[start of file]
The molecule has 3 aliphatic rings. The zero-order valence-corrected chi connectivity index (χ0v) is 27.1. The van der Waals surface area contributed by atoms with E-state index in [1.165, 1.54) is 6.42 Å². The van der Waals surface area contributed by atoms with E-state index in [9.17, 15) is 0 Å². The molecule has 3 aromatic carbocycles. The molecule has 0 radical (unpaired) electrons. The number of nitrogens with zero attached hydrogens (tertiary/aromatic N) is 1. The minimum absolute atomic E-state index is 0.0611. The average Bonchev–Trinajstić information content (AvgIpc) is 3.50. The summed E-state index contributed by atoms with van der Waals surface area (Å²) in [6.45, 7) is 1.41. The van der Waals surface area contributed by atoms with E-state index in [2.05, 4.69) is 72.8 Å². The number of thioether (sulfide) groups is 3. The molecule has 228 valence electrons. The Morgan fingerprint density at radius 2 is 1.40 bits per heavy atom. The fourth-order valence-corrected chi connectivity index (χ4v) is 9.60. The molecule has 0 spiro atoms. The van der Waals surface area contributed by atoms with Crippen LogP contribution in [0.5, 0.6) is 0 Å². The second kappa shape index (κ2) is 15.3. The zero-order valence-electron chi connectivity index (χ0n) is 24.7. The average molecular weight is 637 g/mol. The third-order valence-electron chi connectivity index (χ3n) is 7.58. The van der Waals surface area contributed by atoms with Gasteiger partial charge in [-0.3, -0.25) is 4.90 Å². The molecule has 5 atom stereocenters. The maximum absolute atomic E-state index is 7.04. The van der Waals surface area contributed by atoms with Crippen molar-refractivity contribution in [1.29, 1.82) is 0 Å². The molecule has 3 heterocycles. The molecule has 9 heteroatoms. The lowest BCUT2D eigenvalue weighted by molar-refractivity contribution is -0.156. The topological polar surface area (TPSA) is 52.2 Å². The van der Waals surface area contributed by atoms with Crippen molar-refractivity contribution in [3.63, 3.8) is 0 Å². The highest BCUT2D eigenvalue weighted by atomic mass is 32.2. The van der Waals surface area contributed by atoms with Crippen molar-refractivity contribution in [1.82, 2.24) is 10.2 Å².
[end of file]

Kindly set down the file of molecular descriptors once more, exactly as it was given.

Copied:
The molecule has 3 aliphatic rings. The zero-order valence-corrected chi connectivity index (χ0v) is 27.1. The van der Waals surface area contributed by atoms with E-state index in [1.165, 1.54) is 6.42 Å². The van der Waals surface area contributed by atoms with E-state index in [9.17, 15) is 0 Å². The molecule has 3 aromatic carbocycles. The molecule has 0 radical (unpaired) electrons. The number of nitrogens with zero attached hydrogens (tertiary/aromatic N) is 1. The minimum absolute atomic E-state index is 0.0611. The average Bonchev–Trinajstić information content (AvgIpc) is 3.50. The summed E-state index contributed by atoms with van der Waals surface area (Å²) in [6.45, 7) is 1.41. The van der Waals surface area contributed by atoms with E-state index in [2.05, 4.69) is 72.8 Å². The number of thioether (sulfide) groups is 3. The molecule has 228 valence electrons. The Morgan fingerprint density at radius 2 is 1.40 bits per heavy atom. The fourth-order valence-corrected chi connectivity index (χ4v) is 9.60. The molecule has 0 spiro atoms. The van der Waals surface area contributed by atoms with Crippen LogP contribution in [0.5, 0.6) is 0 Å². The second kappa shape index (κ2) is 15.3. The zero-order valence-electron chi connectivity index (χ0n) is 24.7. The average molecular weight is 637 g/mol. The third-order valence-electron chi connectivity index (χ3n) is 7.58. The van der Waals surface area contributed by atoms with Gasteiger partial charge in [-0.3, -0.25) is 4.90 Å². The molecule has 5 atom stereocenters. The maximum absolute atomic E-state index is 7.04. The van der Waals surface area contributed by atoms with Crippen molar-refractivity contribution in [1.29, 1.82) is 0 Å². The molecule has 3 heterocycles. The molecule has 9 heteroatoms. The lowest BCUT2D eigenvalue weighted by molar-refractivity contribution is -0.156. The topological polar surface area (TPSA) is 52.2 Å². The van der Waals surface area contributed by atoms with Crippen molar-refractivity contribution in [3.63, 3.8) is 0 Å². The highest BCUT2D eigenvalue weighted by atomic mass is 32.2. The van der Waals surface area contributed by atoms with Crippen molar-refractivity contribution in [1.82, 2.24) is 10.2 Å².